Kyrie Irving’s buzzer hitter lifts the Nets back for a win over the Raptors
TORONTO — Kyrie Irving has racked up a series of big shots, including one of the most memorable championship wins in history. But he’s never hit a batter in the NBA — until Friday, when he beat out both the Hornets and the Raptors.
Irving’s high-bending shot was at its peak when the final horn sounded. And when it cut through, it pulled off a come-from-behind victory, 119-116 over Toronto.
With the net coming off the mat for the fight from 18 down, Irving delivered the putt. He took a few dribbles to the right, rocked Fred Van Fleet with a step back and shook the sellout crowd of 19,800 at Scotiabank Arena with his 27-foot winner.
And he gave the net (18-12) his fifth consecutive victory in the season, which is his highest victory, and the ninth in the last 10 matches. Oh, and it gave Irving a cherished first.
“Just come with the confidence that we’re building here,” Irving said. “Jack [Vaughn] He had another play called We Were Almost Done. me and [Kevin Durant] We had some dialogue, and decided to play the play for me. Good game against Fred and just got the better of him that time.
“Who would have thought I’d come to Toronto, hit the first game winner, buzzer ringer of my NBA career? So pray there’s more to come. But I’m glad we got this one.”
Irving put up 15 of his team-high 32 points in the fourth quarter. Durant finished with a score of 28 and got the call for seclusion, but told Vaughn he’d defer to hot-tempered Irving.
“I felt like I was in the whole fourth round,” Durant said, “he hit big putts, and he hit big putts on the fourth.” “And he’s already cooking so I don’t want to get in his way. So we kept finding him late in the game. He made some big shots.”
Durant knew the Raptors (13-16) would corner him but he wouldn’t run a double-team on Irving for fear of passing him. And he was confident Irving could beat VanVleet, the junior guard with a career-high 39 games.
He was right on both accounts.
“He definitely has the inner peace and poise that you have to have in this situation to not panic,” Vaughn gushed. “…and he has an innate ability to get where he is.”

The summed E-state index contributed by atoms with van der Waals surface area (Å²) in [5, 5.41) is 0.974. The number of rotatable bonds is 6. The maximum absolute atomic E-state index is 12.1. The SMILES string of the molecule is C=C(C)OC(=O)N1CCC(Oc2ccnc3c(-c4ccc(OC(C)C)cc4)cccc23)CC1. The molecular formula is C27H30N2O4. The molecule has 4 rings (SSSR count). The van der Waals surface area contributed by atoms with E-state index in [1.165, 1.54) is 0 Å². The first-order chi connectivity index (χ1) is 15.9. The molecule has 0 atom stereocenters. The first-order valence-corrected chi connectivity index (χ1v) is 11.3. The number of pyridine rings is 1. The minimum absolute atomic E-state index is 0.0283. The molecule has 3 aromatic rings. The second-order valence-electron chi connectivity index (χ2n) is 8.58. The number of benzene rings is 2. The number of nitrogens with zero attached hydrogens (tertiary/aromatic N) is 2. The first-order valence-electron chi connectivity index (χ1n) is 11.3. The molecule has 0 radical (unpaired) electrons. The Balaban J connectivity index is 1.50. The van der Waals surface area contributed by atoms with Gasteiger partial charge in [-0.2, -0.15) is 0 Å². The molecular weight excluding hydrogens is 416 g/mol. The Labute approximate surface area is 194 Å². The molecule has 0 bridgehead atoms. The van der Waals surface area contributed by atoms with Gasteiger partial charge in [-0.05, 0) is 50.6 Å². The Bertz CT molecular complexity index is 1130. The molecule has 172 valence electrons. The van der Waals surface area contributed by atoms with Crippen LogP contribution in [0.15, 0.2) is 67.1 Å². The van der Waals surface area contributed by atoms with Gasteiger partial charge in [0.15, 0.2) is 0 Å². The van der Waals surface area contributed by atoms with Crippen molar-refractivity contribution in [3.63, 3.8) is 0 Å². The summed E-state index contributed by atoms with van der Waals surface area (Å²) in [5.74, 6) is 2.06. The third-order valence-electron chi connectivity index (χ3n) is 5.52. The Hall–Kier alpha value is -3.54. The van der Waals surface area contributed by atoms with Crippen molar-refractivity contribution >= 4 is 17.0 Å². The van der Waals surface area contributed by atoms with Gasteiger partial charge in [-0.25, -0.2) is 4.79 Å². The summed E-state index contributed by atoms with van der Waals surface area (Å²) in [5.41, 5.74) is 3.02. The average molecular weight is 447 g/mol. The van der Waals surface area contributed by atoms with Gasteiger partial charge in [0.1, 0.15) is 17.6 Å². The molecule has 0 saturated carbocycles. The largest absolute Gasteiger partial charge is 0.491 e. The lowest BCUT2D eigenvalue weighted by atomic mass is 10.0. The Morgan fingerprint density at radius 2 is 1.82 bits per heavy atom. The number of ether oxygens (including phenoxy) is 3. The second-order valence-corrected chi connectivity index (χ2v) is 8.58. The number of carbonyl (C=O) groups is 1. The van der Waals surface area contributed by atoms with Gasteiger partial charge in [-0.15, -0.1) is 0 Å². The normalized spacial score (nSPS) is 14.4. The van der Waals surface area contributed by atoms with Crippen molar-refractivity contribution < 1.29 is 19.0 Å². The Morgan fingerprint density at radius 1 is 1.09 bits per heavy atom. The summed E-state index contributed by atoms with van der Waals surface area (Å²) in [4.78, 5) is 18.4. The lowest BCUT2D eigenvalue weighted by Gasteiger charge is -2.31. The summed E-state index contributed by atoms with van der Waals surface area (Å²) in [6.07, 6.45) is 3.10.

“Just play for free. That’s just what it is: He’s a free spirit and takes that approach on the court,” Durant said. “Never bother me, never feel rushed. And we trust him. Once he started his movement it was a wide open look. He’s an absolutely fantastic shooter, so I had confidence as soon as he got up for the shot he was going to go in. I’m sure that Everyone in Brooklyn and on the bench felt the same way.”
It was the Nets’ first at-bat since March 21, 2017 (Brook Lopez vs. Detroit), and gave them a 4-0 season sweep over the Raptors.
Nick Claxton added 15 points, 10 rebounds and a career-high six steals. Yuuta Watanabe was 17 off the bench shooting 6-for-7 against his former team.
Trailing 62-44, with 1:17 left in the first period after a Pascal Siakam 3-pointer, the Nets closed out the half with eight unanswered points, which grew to a 14-0 spurt that extended into the halftime period.
It proved to be an extended game starter 35-14. The Nets shot 10-of-13 and Toronto held 5-for-18 – including 0-for-6 from deep.
Durant gave the lead to the net, and Watanabe made it 79-76 with three minutes left in the third period.
He shot 70 percent in fourth place behind Blast Irving. The last period saw two ties and four key changes, with Irving’s third pointer being the last and most dramatic.
He found Irving Watanabe for a three-pointer with 15 seconds left to take a 116-114 lead. Toronto’s Scottie Barnes tied the game (26 points), but Irving then disintegrated him.
“I felt like, once he took the shot, I knew it was going to happen,” Watanabe said. “From the angle, I was watching it. It looked perfect, so I knew it was going to happen.”
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